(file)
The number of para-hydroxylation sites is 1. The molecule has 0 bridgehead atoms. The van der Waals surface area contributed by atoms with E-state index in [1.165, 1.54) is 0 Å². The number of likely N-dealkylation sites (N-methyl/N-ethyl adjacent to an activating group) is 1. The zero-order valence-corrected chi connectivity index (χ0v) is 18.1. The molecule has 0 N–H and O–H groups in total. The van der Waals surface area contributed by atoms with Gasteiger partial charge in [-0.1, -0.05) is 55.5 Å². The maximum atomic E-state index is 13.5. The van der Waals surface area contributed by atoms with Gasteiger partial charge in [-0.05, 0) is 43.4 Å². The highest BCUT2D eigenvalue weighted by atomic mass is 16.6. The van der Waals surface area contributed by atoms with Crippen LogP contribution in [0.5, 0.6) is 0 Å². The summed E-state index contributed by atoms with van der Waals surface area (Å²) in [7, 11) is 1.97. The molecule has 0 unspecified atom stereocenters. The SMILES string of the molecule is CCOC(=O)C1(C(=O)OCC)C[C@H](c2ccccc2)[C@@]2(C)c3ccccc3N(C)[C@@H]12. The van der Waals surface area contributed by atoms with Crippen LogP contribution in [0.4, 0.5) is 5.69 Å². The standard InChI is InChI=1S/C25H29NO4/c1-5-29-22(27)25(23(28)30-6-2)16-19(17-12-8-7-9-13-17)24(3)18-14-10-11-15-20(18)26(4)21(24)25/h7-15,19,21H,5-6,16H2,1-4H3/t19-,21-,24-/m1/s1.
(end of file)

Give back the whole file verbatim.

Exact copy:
The number of para-hydroxylation sites is 1. The molecule has 0 bridgehead atoms. The van der Waals surface area contributed by atoms with E-state index in [1.165, 1.54) is 0 Å². The number of likely N-dealkylation sites (N-methyl/N-ethyl adjacent to an activating group) is 1. The zero-order valence-corrected chi connectivity index (χ0v) is 18.1. The molecule has 0 N–H and O–H groups in total. The van der Waals surface area contributed by atoms with Gasteiger partial charge in [-0.1, -0.05) is 55.5 Å². The maximum atomic E-state index is 13.5. The van der Waals surface area contributed by atoms with Gasteiger partial charge in [-0.05, 0) is 43.4 Å². The highest BCUT2D eigenvalue weighted by atomic mass is 16.6. The van der Waals surface area contributed by atoms with Crippen LogP contribution in [0.5, 0.6) is 0 Å². The summed E-state index contributed by atoms with van der Waals surface area (Å²) in [7, 11) is 1.97. The molecule has 0 unspecified atom stereocenters. The SMILES string of the molecule is CCOC(=O)C1(C(=O)OCC)C[C@H](c2ccccc2)[C@@]2(C)c3ccccc3N(C)[C@@H]12. The van der Waals surface area contributed by atoms with Crippen LogP contribution in [0.4, 0.5) is 5.69 Å². The standard InChI is InChI=1S/C25H29NO4/c1-5-29-22(27)25(23(28)30-6-2)16-19(17-12-8-7-9-13-17)24(3)18-14-10-11-15-20(18)26(4)21(24)25/h7-15,19,21H,5-6,16H2,1-4H3/t19-,21-,24-/m1/s1.